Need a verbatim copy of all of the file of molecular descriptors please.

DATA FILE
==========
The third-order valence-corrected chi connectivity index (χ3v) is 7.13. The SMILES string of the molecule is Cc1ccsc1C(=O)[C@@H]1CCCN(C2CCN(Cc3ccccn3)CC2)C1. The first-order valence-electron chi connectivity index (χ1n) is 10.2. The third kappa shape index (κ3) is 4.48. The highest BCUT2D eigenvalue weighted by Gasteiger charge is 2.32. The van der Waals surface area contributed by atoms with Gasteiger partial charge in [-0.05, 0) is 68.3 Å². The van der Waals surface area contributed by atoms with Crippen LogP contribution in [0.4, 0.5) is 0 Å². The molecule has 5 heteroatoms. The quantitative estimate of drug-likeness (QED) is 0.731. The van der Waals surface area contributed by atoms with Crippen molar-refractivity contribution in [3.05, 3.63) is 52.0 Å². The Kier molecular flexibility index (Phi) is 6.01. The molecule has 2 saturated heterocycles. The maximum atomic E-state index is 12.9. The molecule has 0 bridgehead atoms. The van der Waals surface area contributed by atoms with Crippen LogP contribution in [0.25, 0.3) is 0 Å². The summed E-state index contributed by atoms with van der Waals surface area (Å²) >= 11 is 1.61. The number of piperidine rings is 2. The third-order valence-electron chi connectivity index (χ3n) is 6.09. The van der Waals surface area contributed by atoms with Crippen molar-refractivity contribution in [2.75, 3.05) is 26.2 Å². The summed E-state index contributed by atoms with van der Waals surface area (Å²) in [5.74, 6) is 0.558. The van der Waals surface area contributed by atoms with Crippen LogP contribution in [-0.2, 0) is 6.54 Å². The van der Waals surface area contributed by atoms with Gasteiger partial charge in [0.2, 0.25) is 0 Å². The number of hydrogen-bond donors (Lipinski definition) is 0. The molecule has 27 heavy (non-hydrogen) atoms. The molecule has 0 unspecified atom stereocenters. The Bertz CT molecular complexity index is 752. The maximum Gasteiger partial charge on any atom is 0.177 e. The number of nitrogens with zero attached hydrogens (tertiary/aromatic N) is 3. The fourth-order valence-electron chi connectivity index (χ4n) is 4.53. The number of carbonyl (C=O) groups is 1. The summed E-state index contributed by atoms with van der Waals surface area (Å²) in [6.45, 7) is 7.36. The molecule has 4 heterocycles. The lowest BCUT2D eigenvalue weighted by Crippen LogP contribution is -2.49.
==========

The third-order valence-corrected chi connectivity index (χ3v) is 7.13. The SMILES string of the molecule is Cc1ccsc1C(=O)[C@@H]1CCCN(C2CCN(Cc3ccccn3)CC2)C1. The first-order valence-electron chi connectivity index (χ1n) is 10.2. The third kappa shape index (κ3) is 4.48. The highest BCUT2D eigenvalue weighted by Gasteiger charge is 2.32. The van der Waals surface area contributed by atoms with Gasteiger partial charge in [-0.05, 0) is 68.3 Å². The van der Waals surface area contributed by atoms with Crippen LogP contribution in [0.4, 0.5) is 0 Å². The molecule has 5 heteroatoms. The quantitative estimate of drug-likeness (QED) is 0.731. The van der Waals surface area contributed by atoms with Crippen molar-refractivity contribution in [3.05, 3.63) is 52.0 Å². The Kier molecular flexibility index (Phi) is 6.01. The molecule has 2 saturated heterocycles. The maximum atomic E-state index is 12.9. The molecule has 0 bridgehead atoms. The van der Waals surface area contributed by atoms with Crippen LogP contribution in [0.25, 0.3) is 0 Å². The summed E-state index contributed by atoms with van der Waals surface area (Å²) >= 11 is 1.61. The number of piperidine rings is 2. The third-order valence-electron chi connectivity index (χ3n) is 6.09. The van der Waals surface area contributed by atoms with Crippen molar-refractivity contribution in [2.75, 3.05) is 26.2 Å². The summed E-state index contributed by atoms with van der Waals surface area (Å²) in [5.74, 6) is 0.558. The van der Waals surface area contributed by atoms with Crippen LogP contribution in [-0.2, 0) is 6.54 Å². The van der Waals surface area contributed by atoms with Gasteiger partial charge in [0.2, 0.25) is 0 Å². The number of hydrogen-bond donors (Lipinski definition) is 0. The molecule has 27 heavy (non-hydrogen) atoms. The molecule has 0 unspecified atom stereocenters. The Bertz CT molecular complexity index is 752. The maximum Gasteiger partial charge on any atom is 0.177 e. The number of nitrogens with zero attached hydrogens (tertiary/aromatic N) is 3. The fourth-order valence-electron chi connectivity index (χ4n) is 4.53. The number of carbonyl (C=O) groups is 1. The summed E-state index contributed by atoms with van der Waals surface area (Å²) in [6.45, 7) is 7.36. The molecule has 4 heterocycles. The lowest BCUT2D eigenvalue weighted by Crippen LogP contribution is -2.49.